It's summertime, and we are here to help you navigate summer and fall classes. Stay informed of upcoming training, links to helpful internal resources and ideas for teaching F2F when students are 6 feet apart from one another.
The following section lists helpful information to get you started. If you have questions, we are available to help you find solutions. Email firstname.lastname@example.org if you are interested in a particular workshop, tutoring session or other meetings. When possible, we are meeting with small groups of faculty with the same interests and availability.
Collaborate audio issues
If you use Collaborate this summer and experience audio issues, please report the issue as soon as possible. Unreported issues can’t be fixed!
- Open the left-hand panel in Collaborate. Click Report an Issue. Answer the MC question. Click Submit. These reports go straight to Blackboard.
- Email email@example.com, subject line: Collaborate issue. Explain what happened and when.
Summer Institute on Teams
First, a thank you to all who attended Summer Institute on May 20. The recorded sessions will soon be available in YuJa.
You will also be able to access materials through the Summer Institute Team, where you can:
- Continue conversation with colleagues
- Practice using Teams
- Learn from/contribute to the wiki on challenging learning situations (I’d argue this section is a must read!)
- Find many tutorials and workshop recordings in YuJa:
- Look at the left-hand menu and scroll down until you see “Shared Folders.”
- Click and then choose “Shared Folders – All Instructors”
- Resources for learning about Teams:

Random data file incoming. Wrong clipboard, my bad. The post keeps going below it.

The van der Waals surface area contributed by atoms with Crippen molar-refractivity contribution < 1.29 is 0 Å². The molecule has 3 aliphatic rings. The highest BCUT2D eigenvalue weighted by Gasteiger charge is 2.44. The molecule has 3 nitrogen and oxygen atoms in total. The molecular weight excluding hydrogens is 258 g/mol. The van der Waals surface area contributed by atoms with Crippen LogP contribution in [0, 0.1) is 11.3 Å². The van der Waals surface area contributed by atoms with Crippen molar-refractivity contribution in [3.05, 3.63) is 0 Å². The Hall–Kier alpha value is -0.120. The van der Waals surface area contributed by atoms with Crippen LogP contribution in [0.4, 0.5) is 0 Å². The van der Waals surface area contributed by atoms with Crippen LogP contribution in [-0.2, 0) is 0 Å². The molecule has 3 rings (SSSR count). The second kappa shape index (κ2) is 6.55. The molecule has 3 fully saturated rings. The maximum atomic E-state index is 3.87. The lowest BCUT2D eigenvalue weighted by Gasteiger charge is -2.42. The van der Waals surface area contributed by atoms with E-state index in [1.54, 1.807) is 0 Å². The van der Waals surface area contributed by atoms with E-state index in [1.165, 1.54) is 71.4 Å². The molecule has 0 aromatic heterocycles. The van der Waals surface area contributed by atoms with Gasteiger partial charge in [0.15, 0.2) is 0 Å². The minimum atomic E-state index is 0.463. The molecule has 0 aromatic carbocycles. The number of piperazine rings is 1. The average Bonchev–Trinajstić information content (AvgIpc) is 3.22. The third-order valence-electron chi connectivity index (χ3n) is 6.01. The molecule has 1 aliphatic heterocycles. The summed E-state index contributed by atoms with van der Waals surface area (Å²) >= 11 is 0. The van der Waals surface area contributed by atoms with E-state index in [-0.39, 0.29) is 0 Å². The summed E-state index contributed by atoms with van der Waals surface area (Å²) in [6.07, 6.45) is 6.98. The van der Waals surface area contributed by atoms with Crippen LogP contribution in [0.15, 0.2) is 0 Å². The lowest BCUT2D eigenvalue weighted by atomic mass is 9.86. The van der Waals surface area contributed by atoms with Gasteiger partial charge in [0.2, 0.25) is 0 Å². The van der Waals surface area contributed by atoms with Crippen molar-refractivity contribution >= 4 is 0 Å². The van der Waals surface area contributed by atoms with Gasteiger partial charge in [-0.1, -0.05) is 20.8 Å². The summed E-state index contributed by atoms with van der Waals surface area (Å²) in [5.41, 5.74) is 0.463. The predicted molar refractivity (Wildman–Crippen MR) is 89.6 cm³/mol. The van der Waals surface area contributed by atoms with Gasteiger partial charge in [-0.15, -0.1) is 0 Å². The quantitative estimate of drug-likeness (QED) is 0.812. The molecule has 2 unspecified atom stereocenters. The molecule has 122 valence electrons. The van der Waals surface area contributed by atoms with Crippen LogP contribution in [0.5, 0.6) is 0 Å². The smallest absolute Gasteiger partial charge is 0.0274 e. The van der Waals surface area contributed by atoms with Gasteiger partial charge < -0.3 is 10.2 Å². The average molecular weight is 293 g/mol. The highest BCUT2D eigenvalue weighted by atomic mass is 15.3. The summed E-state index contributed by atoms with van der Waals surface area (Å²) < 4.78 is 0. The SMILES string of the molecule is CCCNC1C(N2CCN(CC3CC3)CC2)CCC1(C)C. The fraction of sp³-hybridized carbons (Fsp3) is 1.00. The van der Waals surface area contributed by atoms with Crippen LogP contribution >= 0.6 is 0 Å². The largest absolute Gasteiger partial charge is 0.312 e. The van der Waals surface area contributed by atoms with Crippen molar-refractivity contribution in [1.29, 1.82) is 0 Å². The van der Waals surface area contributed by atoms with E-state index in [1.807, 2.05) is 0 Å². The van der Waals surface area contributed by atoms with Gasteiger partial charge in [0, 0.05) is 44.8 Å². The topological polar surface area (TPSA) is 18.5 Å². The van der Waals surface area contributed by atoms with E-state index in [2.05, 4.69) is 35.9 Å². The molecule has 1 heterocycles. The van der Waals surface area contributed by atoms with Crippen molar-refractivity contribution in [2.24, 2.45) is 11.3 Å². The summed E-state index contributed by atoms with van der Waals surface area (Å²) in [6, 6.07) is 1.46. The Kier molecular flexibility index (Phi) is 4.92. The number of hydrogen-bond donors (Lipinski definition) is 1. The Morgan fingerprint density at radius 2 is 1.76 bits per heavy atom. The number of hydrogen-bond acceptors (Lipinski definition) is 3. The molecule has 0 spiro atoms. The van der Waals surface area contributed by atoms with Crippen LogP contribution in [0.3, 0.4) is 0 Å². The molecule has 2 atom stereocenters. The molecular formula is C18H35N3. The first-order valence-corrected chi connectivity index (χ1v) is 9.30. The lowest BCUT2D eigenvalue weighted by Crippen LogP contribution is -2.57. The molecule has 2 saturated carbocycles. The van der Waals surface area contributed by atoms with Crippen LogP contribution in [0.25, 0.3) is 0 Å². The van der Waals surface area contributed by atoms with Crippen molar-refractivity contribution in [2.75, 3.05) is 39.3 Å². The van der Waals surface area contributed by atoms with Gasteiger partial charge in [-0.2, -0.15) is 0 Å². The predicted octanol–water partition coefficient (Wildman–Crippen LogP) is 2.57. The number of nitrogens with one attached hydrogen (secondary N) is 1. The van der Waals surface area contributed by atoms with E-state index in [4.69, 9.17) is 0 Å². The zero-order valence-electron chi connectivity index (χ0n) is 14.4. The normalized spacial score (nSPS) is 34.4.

Ideas for Active Learning in the F2F Classroom
- Use polling software. Plickrs is a low-tech alternative. The University-supported software for polling is SMART Notebook.
- Use brainstorming tools (SMART Notebook has a Shout It Out interaction that allows users to submit text or graphics to a communal whiteboard). Check out AwwBoards (Summer Institute training) as another option.
- Conduct breakout groups using collaborative tools such as Google Docs. Rather than speak, groups of students would interact via chat, on a document, etc. Thanks to Tom Tobin for that idea.
- Incorporate physical movement -- Stand if you agree. Stay standing if you also agree. Movement by itself doesn't constitute active learning, but the importance of getting blood flowing rather than sitting for extended periods is well documented.
- Provide individual whiteboards (or ask students to bring their own). They can solve problems and/or write answers down and hold them up. Sanitation would have to be considered.
- Group students so that each group has proximity to a shared space on the wall. Students can approach the wall one at a time to add write on poster paper, a whiteboard, or add a Post-It note. One student can take a picture of the completed work and share with everyone in the group.
- Similar to using polling tools, ask students in a group to share cell numbers. Groups can "discuss" answers and then share the agreed upon solution with the class at large. (For all activities requiring sharing out, I would ask the loudest speaker in each group to take that role on.)
Email firstname.lastname@example.org to register unless otherwise noted.
- SMART Notebook – Email Kate (email@example.com) or Gwen (firstname.lastname@example.org). They are in the process of scheduling a session.
- OneNote – Same as above.
- YuJa Training – Tuesday, June 9 at 10 a.m. or 2 p.m.; Wednesday, June 17 at 10 a.m. or 2 p.m.
- Introduction to Teams for the Classroom – Thursday, June 4 at 1 p.m.
- Teams for Department and Committee Meetings – Thursday, June 4 at 2 p.m.